Need to Smash The Idols - Gilad Shalit

Our country waits with baited breath for Gilad Shalit's release from Hamas captivity after five years of unimaginable horror. The immense joy of his freedom, the end of his and his family's dire tribulations, will be felt by every Israeli and every Jew.
The ransom payment for Gilad Shalit's release, however, can only be described as nauseating.

Of course, Israel has a long history of agreeing to exchange vastly more prisoners, than Israel receives in return.

Over the last 30 years, Israel has released about 7,000 Palestinian prisoners to secure freedom for 19 Israelis and to retrieve the bodies of eight others.

The decisive precedent was sent in 1985, Israel released 1,150 prisoners in exchange for three Israeli soldiers captured in Lebanon. Then-Defense Minister Yitzhak Rabin defended the deal. "When no military option exists," he said, "there is no choice but to enter negotiations and pay a price."

Other gigantic 'exchanges' (read "ransom payments") included a prisoner swap which was carried out on 29 January 2004: in exchange for Israeli businessman and former army colonel Elchanan Tenenbaum abducted in 2000 in Kuwait, and the remains of the three IDF soldiers. Israel released 30 Lebanese and 400 Palestinian prisoners, handed over the remains of 59 Lebanese militants and civilians, and maps showing Israeli mines in South Lebanon.

On July 16, 2008, Hezbollah transferred the coffins of two captured Israeli soldiers, Ehud Goldwasser and Eldad Regev, in exchange for incarcerated Palestine Liberation Front militant and convicted murderer Samir Kuntar, four Hezbollah militants, and about 200 other Lebanese and Palestinian militants captured by Israel.

Beyond the numbers, the sickening part of the story is the vile and savage criminality of many of the prisoners being released for Shalit.

They include the woman who lured an Israeli boy into an Arab village, via an internet courtship, and then she set loose murderers on the boy to ruthlessly slaughter him.

And another woman to be released is Ahlam Tamimi. She drove the suicide bomber and apparently had a lead role in organizing the attack on Sbarro pizza restaurant in the middle of Jerusalem, which left 15 Israelis dead, and over 150 injured.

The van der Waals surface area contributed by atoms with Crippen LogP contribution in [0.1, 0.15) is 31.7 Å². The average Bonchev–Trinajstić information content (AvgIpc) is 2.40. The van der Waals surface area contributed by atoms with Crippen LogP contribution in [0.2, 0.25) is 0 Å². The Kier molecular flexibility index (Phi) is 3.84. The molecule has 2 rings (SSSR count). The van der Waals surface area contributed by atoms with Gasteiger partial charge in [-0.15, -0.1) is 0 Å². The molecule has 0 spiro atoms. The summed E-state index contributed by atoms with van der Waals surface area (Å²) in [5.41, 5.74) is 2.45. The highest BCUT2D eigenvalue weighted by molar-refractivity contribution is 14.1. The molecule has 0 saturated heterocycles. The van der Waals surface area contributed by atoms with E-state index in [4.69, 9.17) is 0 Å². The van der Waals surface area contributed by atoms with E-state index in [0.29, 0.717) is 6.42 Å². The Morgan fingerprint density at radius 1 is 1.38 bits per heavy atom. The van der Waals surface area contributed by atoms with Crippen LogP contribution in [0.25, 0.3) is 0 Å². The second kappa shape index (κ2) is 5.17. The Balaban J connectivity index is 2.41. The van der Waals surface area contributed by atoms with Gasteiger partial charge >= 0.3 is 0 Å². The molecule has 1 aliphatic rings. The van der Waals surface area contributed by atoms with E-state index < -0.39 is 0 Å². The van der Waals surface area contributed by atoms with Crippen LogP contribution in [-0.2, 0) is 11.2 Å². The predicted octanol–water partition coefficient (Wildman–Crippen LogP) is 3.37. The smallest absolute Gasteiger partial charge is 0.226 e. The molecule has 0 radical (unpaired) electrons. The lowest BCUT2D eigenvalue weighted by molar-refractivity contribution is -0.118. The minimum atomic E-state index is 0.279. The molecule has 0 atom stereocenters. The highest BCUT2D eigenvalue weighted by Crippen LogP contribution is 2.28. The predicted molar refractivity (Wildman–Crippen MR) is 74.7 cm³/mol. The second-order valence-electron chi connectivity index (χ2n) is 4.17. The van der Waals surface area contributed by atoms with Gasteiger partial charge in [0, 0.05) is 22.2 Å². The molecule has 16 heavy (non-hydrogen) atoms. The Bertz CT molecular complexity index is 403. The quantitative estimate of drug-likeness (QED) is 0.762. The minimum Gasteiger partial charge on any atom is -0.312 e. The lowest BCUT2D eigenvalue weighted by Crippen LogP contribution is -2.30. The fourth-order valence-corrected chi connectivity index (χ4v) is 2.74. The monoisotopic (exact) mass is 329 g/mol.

The dead included five members of the Schijveschuurder family.

A surviving member of that family is reported to have been responsible for the defacing last week of the Yitzhak Rabin Gravesite. (Misreported by the media as a "Price Tag Attack"). Such an act of vandalism, is an expression of total despair and outrage at the prisoner release, from the surviving Schijveschuurder sibling. 
There are literally hundreds of these vile terrorist rodents now due for release.

There are numerous good reasons not to release them:

  1. The payment of huge ransoms encourages terror organizations to seek out tomorrow's hostages.
  2. Many of these terrorists will be active in the future. Even the enormous value of saving one life, is not worth the price of dozens, even hundreds of future Jewish lives. According to Amgor (the terror victims organization) "released terrorists who served time during 1993–1999 have been responsible for at least thirty attacks on Israelis after being released".
  3. The capture of these terrorists required IDF soldiers to risk their lives, and even cost soldiers lives. It is a stain on these soldiers' sacrifices and willingness to sacrifice, when the terrorists they successfully captured, are released before their time. The motivation for soldiers to undertake such operations in the future is severely compromised.
  4. The whole justice system is undermined, when multiple murderers, captured, found guilty, sentenced, are then released considerably early, due to extraneous factors (ransom payment).